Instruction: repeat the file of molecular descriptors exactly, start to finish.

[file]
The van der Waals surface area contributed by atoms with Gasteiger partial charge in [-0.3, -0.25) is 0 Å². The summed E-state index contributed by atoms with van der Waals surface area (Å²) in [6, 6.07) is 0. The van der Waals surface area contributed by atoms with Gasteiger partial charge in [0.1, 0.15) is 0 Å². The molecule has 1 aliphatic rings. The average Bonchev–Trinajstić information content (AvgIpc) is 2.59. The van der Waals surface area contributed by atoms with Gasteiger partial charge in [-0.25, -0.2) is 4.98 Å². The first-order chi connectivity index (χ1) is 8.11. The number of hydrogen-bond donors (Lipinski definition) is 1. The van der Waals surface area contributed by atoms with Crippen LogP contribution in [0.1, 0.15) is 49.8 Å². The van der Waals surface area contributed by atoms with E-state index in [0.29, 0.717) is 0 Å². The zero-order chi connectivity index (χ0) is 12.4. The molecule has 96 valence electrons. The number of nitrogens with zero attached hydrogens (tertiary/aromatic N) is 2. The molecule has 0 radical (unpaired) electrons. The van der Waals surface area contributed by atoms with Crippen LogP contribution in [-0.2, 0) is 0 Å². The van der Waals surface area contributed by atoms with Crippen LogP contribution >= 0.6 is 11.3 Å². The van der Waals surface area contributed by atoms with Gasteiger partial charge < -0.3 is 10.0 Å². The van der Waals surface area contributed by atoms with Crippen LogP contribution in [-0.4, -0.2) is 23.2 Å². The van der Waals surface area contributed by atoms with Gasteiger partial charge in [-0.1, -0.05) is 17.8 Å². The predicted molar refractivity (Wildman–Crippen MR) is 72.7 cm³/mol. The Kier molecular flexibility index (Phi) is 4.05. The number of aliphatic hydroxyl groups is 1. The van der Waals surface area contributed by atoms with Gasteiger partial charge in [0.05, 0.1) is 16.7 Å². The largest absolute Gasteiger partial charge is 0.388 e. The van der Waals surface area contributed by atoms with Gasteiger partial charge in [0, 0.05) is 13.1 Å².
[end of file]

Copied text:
The van der Waals surface area contributed by atoms with Gasteiger partial charge in [-0.3, -0.25) is 0 Å². The summed E-state index contributed by atoms with van der Waals surface area (Å²) in [6, 6.07) is 0. The van der Waals surface area contributed by atoms with Gasteiger partial charge in [0.1, 0.15) is 0 Å². The molecule has 1 aliphatic rings. The average Bonchev–Trinajstić information content (AvgIpc) is 2.59. The van der Waals surface area contributed by atoms with Gasteiger partial charge in [-0.25, -0.2) is 4.98 Å². The first-order chi connectivity index (χ1) is 8.11. The number of hydrogen-bond donors (Lipinski definition) is 1. The van der Waals surface area contributed by atoms with Crippen LogP contribution in [0.1, 0.15) is 49.8 Å². The van der Waals surface area contributed by atoms with E-state index in [0.29, 0.717) is 0 Å². The zero-order chi connectivity index (χ0) is 12.4. The molecule has 96 valence electrons. The number of nitrogens with zero attached hydrogens (tertiary/aromatic N) is 2. The molecule has 0 radical (unpaired) electrons. The van der Waals surface area contributed by atoms with Crippen LogP contribution in [-0.2, 0) is 0 Å². The van der Waals surface area contributed by atoms with Crippen LogP contribution >= 0.6 is 11.3 Å². The van der Waals surface area contributed by atoms with Gasteiger partial charge < -0.3 is 10.0 Å². The van der Waals surface area contributed by atoms with Crippen LogP contribution in [-0.4, -0.2) is 23.2 Å². The van der Waals surface area contributed by atoms with Gasteiger partial charge in [-0.1, -0.05) is 17.8 Å². The predicted molar refractivity (Wildman–Crippen MR) is 72.7 cm³/mol. The Kier molecular flexibility index (Phi) is 4.05. The number of aliphatic hydroxyl groups is 1. The van der Waals surface area contributed by atoms with Gasteiger partial charge in [0.05, 0.1) is 16.7 Å². The largest absolute Gasteiger partial charge is 0.388 e. The van der Waals surface area contributed by atoms with Gasteiger partial charge in [0, 0.05) is 13.1 Å².